Monday, November 5, 2012

Inspiration: Imirrhos

Jeff Dee's cover illustration for Revolt on Antares

As I look over the posts that compose the first year of this blog, I am reminded of some of my ideas that I have yet to exploit.  One such idea is to present games (but not role-playing games) – as well as other media – of yesteryear as potential settings for your role-playing adventures.  Today marks the first of an intermittent series of 'Inspiration' posts.  Given that today is also Tom Moldvay's birthday, it is only fitting that we look at one of his creations.

Starting in 1980, TSR produced a series of rules-light, low-priced 'minigames' which typically consisted of a rules booklet, a fold-out map/board, 84 counters, and two six-sided dice – all contained in a plastic shell.  One such game was Revolt on Antares.  Although the back cover clearly states “by Tom Moldvay,” I would be remiss if I did not mention Kevin Hendryx' 'Development' credit.

Being a 'minigame,' Revolt on Antares was meant to be easily learned and played; thus the rules are relatively simple.  Antares accomplished its commercial purpose as a 'good' minigame, but it's not the sort of game that has a dedicated fan base three decades after its publication.  Yet it is the setting, not the game itself, that draws our attention this day.  The setting hints at a rich background that does not deserve to be forgotten.  Antares gives us interplanetary intrigue, restless natives, psychic powers, combat, colorful personalities, strange aliens and stranger alien artifacts.

The game takes place on Imirrhos, the ninth planet in the Antares system.  (Moldvay must have liked the name Imirrhos; he also used it as the name of the leader of the Puppet Masters in his Lords of Creation game.)  Imirrhos is part of the Terran Empire (sometimes referred to redundantly as the “Imperial Terran Empire”), although local power is concentrated in “seven clan-like families” called 'houses.'  Military units available in the game are “power infantry, laser tanks, artillery, jump troops, hovercraft, and airjet squadrons.”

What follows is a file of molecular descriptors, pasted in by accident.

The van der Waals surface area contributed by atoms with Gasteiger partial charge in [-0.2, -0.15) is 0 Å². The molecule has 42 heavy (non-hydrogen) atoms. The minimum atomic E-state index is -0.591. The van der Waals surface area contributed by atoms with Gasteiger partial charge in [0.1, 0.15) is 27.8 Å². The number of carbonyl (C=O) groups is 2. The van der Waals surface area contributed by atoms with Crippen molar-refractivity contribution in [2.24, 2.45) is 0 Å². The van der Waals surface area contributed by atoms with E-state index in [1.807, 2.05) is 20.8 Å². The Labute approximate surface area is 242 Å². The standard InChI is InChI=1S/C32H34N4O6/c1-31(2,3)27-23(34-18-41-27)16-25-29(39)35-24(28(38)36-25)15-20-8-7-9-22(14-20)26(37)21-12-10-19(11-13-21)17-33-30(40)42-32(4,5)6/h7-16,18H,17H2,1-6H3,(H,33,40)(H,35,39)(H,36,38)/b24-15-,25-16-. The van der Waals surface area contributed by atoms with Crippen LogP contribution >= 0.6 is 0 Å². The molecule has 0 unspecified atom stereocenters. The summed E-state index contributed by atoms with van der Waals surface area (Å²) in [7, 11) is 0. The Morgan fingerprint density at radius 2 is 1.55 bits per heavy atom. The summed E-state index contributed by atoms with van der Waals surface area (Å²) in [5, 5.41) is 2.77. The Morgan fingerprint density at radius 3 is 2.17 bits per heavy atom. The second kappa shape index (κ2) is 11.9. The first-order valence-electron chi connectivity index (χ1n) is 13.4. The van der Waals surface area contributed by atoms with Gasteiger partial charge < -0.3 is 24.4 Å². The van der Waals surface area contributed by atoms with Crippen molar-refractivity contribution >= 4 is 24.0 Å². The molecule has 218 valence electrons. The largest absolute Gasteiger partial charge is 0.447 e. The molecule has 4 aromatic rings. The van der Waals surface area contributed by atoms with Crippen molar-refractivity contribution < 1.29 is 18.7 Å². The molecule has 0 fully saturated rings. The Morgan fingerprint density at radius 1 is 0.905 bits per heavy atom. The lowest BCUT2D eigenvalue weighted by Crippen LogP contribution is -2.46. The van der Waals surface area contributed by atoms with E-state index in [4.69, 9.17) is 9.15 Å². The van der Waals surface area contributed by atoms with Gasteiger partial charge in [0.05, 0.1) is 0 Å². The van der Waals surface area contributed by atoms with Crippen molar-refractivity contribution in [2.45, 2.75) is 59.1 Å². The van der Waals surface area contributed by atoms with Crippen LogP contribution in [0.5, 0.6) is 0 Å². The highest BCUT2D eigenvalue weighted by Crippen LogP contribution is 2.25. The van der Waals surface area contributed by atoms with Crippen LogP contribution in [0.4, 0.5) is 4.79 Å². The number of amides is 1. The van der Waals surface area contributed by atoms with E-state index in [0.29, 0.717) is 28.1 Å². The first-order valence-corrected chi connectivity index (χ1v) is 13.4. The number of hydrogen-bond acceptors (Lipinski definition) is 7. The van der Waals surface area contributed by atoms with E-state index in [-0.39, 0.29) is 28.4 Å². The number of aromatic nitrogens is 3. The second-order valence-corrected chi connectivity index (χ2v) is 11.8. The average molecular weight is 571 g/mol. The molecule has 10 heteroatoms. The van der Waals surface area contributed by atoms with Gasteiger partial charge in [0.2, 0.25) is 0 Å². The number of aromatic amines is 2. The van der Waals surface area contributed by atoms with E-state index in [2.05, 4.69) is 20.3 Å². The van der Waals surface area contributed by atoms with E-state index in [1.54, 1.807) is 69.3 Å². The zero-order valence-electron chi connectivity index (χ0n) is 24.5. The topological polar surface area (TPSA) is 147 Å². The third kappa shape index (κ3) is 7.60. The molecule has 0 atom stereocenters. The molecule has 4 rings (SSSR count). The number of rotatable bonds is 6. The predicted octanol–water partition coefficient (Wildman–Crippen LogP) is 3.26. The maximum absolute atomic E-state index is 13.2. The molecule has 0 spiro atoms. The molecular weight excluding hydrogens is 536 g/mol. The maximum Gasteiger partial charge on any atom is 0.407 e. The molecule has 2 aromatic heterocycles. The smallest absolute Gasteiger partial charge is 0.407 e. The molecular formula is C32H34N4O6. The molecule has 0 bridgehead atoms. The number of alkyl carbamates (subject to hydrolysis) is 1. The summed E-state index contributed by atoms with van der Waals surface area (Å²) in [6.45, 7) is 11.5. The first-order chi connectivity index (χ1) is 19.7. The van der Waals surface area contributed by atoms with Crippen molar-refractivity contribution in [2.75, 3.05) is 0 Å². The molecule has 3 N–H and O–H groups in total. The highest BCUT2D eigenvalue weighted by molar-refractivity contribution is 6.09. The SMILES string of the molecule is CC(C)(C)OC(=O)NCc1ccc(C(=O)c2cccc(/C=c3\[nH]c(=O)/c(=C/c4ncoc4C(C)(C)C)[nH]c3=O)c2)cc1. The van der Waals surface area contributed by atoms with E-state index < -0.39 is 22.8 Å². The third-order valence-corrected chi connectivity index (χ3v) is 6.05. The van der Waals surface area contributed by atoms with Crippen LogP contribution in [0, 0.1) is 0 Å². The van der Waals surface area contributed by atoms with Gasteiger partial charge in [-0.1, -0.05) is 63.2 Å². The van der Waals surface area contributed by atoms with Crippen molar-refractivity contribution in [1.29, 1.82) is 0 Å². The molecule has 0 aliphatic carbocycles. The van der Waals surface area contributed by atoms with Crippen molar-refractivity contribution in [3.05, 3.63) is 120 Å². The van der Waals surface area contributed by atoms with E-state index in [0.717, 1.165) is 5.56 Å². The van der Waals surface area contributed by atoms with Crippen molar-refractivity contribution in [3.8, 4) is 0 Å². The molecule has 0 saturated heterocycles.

The houses, along with their respective leaders are listed below.  The indicated color refers to the holdings of a house on the included map.
  • Braganza (dark green)  “Catherine 'the Mad' Braganza can summon lightning.”
  • Edistyn (yellow)  “Nureb Khan Edistyn has precognition.”
  • Fitzgerald (red)  “Simon Fitzgerald can create ion waves” that can improve morale.
  • Kinrabe (light green)  “Barracuda Kinrabe has the power to cause hallucinations.”
  • MacKenzie (light blue)  In another instance of name recycling, “Black Dougal MacKenzie has teleportation power.”
  • Orsini (purple)  “Messalina Orsini has the power of fascination.”
  • Sessedi (orange)  “Ariton Sessedi has long distance telepathy.”
The game allows for three scenarios.  In the first scenario, rebel houses fight against Terran forces, loyal houses, and the natives of Imirrhos.  In the second scenario, the alien Silakka invade with the cooperation of some of the houses.  The Silakka appear to be part slug and part squid with three faceted, insect-like eyes.  (Moldvay also recycled the word 'Silakka' for Lords of Creation; however, in that game Silakka are giant, silicon-based porcupines.)  The last scenario is a free-for-all among the various houses that can accommodate up to four players.